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Prokaryotes and Man - Bioleaching

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Prokaryotes and Man Bioleaching G.J.E.Dickens Introduction When extracting metals from deposits, physical methods of mining can only go so far before the yield of pure metal relative to the amount of ore extracted renders the process uneconomical. Under such circumstances, a method called leaching is employed. This involves pumping hot water or acid through a vat containing pulverised low-grade ore and allowing the soluble metal compounds to dissolve in it, before recovering the metal from this solution by electrolysis. However, not all metal compounds are soluble, when this is the case then a slightly different process called Bioleaching is employed. This process makes use of some bacteria's ability to convert insoluble metal compounds (like sulphides) directly into ions in solution. A culture of bacteria in hot water is passed into the vat. The metal is then recovered from this solution exactly like the other leaching methods. (7) Using bacteria to make valuable compounds soluble is nothing new. ...read more.


Many other mines tried to mirror the non-roasting process without any success and numerous theories were put forward as to why the leaching only worked at Rio Tinto. Today we know that it was because of the presence of a bacterium, Thiobacillus ferro-oxidans, in the water used by the miners. However, the existence of these bacteria and their chemical abilities was discovered in 1941 and the process of Bioleaching as we know it was started soon after in 1946. The only significant change in the procedure since then has been the discovery of micro-organisms that live in hot springs that can operate at higher temperatures and, therefore, faster. (3) The process is relatively simple compared to some chemical processes used to extract metals from their ores. Here is a list of the steps: 1. Low-grade ore extracted physically from the mine or quarry. 2. Ore pulverised and placed into a large thermally insulated vat. 3. Hot (50-70 degrees Celsius) water containing culture of bacteria added. Most commonly, the bacteria used are T. ferro-oxidans or T. thio-oxidans. ...read more.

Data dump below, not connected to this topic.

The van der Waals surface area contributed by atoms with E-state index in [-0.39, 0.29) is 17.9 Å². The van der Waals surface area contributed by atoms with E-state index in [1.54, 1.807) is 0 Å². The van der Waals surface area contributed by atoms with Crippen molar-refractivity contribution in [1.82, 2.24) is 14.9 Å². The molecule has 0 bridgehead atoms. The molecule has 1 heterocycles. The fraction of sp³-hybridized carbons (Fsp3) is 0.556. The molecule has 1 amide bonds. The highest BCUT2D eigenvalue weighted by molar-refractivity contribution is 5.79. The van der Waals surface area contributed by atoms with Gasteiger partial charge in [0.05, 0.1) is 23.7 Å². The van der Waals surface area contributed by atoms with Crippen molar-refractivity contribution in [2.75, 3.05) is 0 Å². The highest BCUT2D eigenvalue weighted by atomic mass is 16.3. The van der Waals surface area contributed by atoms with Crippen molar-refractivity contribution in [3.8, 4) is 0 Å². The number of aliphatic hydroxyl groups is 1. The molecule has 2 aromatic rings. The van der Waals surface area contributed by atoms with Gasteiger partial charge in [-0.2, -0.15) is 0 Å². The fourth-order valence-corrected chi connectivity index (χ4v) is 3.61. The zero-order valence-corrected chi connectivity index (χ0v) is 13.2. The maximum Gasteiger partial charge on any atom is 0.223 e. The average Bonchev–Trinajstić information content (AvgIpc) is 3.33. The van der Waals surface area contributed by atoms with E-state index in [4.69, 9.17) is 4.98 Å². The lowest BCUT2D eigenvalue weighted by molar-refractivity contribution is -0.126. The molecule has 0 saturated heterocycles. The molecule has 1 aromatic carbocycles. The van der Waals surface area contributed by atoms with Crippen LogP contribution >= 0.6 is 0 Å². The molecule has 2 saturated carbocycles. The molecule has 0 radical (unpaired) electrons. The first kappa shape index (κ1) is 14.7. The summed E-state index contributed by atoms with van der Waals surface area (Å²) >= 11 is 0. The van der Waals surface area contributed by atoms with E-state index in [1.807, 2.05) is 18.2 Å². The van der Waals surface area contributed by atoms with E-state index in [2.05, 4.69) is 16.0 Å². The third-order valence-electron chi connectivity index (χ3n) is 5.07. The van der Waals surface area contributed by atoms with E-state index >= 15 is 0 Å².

Firstly, the rate of the procedure can be increased if it can be carried out at higher temperatures because of the increased thermal kinetics. To do this new species of bacteria are being engineered to withstand higher and higher temperatures. The geneticists working on these took genes from bacteria, which were found to be living in hot springs, to incorporate into the genetic loop of the Thiobacillus species. This will create a type of bacteria that can live at high temperatures and still make the insoluble compounds soluble. Secondly the introduction of a second species to break apart some of the other chemicals in the ore (intentionally the ones that hold the rock together) means that it doesn't have to be so finely pulverised. This is more economical. (1) Finally, there is research being undertaken to try and isolate and replicate the chemical process that takes place at the membrane of the bacteria. If this can be done the temperature of the reaction (and therefore the rate) can be increased since there will be no bacteria that need to be kept alive. ...read more.

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